International standards (ISO)

The International Organization for Standardization (ISO) is an independent, non-governmental international organization, developing International Standards.


New EN ISO Standard on Air Filtration- approved

A new global Standard EN-ISO 16980-1 "Air filters for general ventilation -- Part 1: Technical specifications, requirements and classification system based upon particulate matter efficiency (ePM)” which will replace the existing European Standard EN 779, has been subject to national position balloting. No negative votes have been cast, and this also means final approval of the new EN ISO Standard. It is estimated that the new Standard will be officially published in spring 2017.

The filter classification is going to change once again, also the test method is subject to changes. The classification will give some more information about the removal of different particle sizes and also possibilities to better estimate the long-time performance of air filters. Also the filter class symbols will completely change, this may cause confusion in practice when published. Also the REHVA Guidebook 11 on Air Filtration will need a revision.

ISO main features

  • established in 1946;
  • 162 members with global coverage (see the ISO members);
  • ISO members are not obliged to adopt ISO standards.

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ISO standard preparation process

In ISO, the preparation process is somewhat different than in CEN:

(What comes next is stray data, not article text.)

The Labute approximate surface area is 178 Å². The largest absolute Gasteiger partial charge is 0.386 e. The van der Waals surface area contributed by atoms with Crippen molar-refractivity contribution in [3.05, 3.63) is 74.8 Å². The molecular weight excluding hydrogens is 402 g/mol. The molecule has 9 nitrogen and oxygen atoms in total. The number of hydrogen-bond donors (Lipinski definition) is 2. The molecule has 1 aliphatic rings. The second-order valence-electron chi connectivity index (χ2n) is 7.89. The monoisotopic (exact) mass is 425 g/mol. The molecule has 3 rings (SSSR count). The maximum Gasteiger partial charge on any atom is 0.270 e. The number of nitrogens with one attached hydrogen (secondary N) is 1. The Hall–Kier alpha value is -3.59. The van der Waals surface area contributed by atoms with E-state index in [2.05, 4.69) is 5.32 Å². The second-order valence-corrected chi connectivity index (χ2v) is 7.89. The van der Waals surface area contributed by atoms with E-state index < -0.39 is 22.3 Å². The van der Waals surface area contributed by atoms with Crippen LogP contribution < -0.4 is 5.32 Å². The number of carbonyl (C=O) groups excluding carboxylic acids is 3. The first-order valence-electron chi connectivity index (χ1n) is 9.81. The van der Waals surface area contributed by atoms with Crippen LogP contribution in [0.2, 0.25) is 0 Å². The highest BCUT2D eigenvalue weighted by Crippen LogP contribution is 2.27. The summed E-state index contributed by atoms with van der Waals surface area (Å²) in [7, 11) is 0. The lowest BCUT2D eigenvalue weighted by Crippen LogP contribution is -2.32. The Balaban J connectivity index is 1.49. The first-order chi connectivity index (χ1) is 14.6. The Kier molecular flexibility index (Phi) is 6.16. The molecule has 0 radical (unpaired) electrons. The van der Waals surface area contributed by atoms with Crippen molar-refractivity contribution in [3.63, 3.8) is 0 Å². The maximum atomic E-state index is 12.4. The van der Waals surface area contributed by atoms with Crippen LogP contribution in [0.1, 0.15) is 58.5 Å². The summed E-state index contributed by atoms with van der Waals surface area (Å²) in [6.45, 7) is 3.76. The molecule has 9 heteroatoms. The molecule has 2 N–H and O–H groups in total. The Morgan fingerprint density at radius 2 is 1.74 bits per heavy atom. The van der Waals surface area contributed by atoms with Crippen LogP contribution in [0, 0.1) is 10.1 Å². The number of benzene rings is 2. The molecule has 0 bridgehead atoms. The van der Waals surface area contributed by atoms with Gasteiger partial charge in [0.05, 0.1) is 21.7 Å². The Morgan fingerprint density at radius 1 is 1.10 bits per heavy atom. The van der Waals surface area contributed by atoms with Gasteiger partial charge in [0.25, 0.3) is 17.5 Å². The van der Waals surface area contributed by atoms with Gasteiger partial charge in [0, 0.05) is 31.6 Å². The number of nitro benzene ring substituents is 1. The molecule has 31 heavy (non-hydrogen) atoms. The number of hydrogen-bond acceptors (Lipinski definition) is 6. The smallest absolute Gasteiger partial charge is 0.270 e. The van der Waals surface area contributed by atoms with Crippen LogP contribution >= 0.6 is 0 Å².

• There is a three-phase voting: First Committee Draft (ISO/CD), then Draft International Standard (ISO/DIS) and finally Final Draft International Standard (ISO/FDIS).
  • Only those countries who have registered as active members ("P-members") for the relevant TC are allowed to vote.
  • Each P-member has one vote. At the final voting, at least 75% of the votes must be positive.
  • Adoption of ISO standards as national standards is completely voluntary.

Participating in the standardization process

ISO standards are developed by groups of experts, representatives of industry, NGOs, governments and other stakeholders, who are put forward by ISO's members.

ISO's full members (member bodies) can decide if they would like to be a participating member (P-member) of a particular Technical Committee (TC) or an observing member (O-member).

P-members participate actively in the work and have an obligation to vote on all questions submitted to vote within the technical committee.

O-members follow the work as an observer, but cannot make any comments about the development process or vote.

Correspondent members can become O-members of a particular technical committee.

EN-ISO standards

A standard originally prepared by an ISO/TC can be adopted, without changing its contents, as European Standard – or ISO can adopt a European Standard as an International Standard as well.

In both cases the standard becomes an EN ISO standard.

The same happens when a completely new standard is prepared under the Vienna Agreement, which since 1991 has called for the joint CEN-ISO planning of new standards.

International Standards
Elaboration of standards in parallel under the Vienna Agreement